On the 18th April 1814 Jane Austen was staying with her brother Henry at his London home in Sloane Street. In a letter written to her sister Cassandra she says: "I have proposed to the latter (her friend Mary Cooke) that she should go to Chawton with me, on the supposition of me travelling the Guildford Road" On the 24th August, Jane described a journey by stagecoach from her Chawton home to London. Having boarded the coach at The Swan in Alton, (see separate entry) it stopped just beyond Bentley, here at The Bull to pick up more passengers.
"I had a very good Journey, not crowded, two of the three at Bentley being Children, the others of a reasonable size; & they were all very quiet and civil. – We were late in London, from being a great Load & from changing Coaches at Farnham, it was nearly 4 I believe when we reached Sloane St; Henry himself met me, & as soon as my Trunk and Basket could be routed out from all the other Trunks & Baskets in the World, we were on our way to Hans Place".
Mary Eggar’s ’History of Bentley’ refers to Jane Austen undertaking a journey from Chawton to London with her brother Henry and taking with her the manuscript for ’Mansfield Park’ to read to him during the long journey. The present-day A31 trunk road loops round Bentley. A mile beyond the village it regains the route of the Old London Road before reaching the 15th century Bull Inn. Technically, this traditional old hostelry with its heavily beamed bars stands on the Hampshire side of the county boundary, but its address is actually given as Bentley, Farnham, Surrey.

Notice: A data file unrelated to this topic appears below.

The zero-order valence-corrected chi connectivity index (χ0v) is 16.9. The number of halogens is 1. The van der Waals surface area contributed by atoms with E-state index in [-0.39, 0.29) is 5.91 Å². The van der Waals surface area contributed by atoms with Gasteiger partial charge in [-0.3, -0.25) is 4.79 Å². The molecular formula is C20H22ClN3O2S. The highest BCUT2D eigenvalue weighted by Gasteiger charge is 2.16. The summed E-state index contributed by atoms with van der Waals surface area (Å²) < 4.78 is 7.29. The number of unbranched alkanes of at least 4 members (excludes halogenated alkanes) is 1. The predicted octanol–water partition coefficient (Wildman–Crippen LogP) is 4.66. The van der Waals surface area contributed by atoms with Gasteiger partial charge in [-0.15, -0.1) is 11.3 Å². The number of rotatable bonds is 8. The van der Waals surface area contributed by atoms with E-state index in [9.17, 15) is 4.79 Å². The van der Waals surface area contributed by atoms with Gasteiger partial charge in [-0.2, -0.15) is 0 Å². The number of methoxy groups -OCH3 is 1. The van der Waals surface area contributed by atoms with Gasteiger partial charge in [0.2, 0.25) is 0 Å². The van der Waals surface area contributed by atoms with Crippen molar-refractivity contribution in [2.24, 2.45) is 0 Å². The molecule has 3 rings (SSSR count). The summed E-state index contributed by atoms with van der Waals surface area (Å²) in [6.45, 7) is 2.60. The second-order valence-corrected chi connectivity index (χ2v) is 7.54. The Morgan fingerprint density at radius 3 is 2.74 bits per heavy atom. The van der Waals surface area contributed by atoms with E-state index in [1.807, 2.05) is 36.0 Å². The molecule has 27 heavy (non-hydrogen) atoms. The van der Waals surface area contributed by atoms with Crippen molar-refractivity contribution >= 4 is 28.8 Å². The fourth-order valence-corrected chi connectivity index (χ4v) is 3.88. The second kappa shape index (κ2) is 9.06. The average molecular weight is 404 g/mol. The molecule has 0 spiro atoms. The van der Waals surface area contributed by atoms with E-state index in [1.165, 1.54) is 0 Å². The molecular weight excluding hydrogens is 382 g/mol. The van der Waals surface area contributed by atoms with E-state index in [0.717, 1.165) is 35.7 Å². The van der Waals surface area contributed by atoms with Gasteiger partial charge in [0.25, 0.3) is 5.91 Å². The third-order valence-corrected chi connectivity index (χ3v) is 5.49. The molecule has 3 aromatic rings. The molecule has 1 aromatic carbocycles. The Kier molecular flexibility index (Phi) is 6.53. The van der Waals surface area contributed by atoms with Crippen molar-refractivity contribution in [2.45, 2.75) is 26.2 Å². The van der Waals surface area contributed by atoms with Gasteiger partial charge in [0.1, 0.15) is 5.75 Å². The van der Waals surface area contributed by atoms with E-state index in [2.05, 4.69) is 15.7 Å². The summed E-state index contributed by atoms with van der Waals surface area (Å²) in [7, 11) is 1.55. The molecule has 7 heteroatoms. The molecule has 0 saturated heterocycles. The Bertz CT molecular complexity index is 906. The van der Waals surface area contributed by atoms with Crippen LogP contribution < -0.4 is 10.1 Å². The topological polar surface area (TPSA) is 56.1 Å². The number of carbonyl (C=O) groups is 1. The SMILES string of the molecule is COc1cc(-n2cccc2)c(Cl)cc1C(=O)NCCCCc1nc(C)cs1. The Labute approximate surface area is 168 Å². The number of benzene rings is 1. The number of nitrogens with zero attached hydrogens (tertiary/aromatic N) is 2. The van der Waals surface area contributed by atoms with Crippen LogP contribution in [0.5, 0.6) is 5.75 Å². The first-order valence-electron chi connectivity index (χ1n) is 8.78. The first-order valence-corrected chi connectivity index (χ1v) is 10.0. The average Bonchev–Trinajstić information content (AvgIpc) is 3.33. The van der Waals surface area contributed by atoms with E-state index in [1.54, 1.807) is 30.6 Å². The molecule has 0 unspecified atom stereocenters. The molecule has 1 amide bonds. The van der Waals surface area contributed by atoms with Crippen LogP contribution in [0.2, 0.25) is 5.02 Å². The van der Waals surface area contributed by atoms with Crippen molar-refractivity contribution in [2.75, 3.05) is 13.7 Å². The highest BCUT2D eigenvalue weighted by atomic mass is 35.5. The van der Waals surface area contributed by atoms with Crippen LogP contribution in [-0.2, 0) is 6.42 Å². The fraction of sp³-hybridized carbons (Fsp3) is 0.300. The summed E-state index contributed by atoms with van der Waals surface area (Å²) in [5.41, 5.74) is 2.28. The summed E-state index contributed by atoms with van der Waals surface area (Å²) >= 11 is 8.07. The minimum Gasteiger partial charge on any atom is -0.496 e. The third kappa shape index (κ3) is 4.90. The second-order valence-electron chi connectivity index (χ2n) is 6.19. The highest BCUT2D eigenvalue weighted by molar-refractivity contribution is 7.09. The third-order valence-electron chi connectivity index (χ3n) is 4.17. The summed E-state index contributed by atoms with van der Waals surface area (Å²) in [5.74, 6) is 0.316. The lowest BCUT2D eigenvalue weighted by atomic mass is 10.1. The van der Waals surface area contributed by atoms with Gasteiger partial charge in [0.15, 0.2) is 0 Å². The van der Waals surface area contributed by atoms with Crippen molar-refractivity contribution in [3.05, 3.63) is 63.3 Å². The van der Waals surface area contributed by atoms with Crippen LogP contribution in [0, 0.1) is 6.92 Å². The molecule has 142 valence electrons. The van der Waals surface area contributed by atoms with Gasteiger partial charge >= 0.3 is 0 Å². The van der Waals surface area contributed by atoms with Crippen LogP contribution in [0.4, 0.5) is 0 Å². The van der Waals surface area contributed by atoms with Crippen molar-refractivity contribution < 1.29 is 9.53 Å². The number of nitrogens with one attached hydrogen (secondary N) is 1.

Jane died in 1817 but this village and its coaching inn continued to play a part in the lives of the Austen family. In 1822 Henry was "licensed to the Cure of Farnham" and, two years later, he was appointed Perpetual Curate at the church of St. Mary the Virgin in Bentley. From 1823 to 1827 Henry also served as Master of the Free Grammar School in Farnham. While at Bentley he was only six miles from his mother and sister, Cassandra, at Chawton and he either lived with them, or made frequent, long visits, until Mrs. Austen's death in 1827.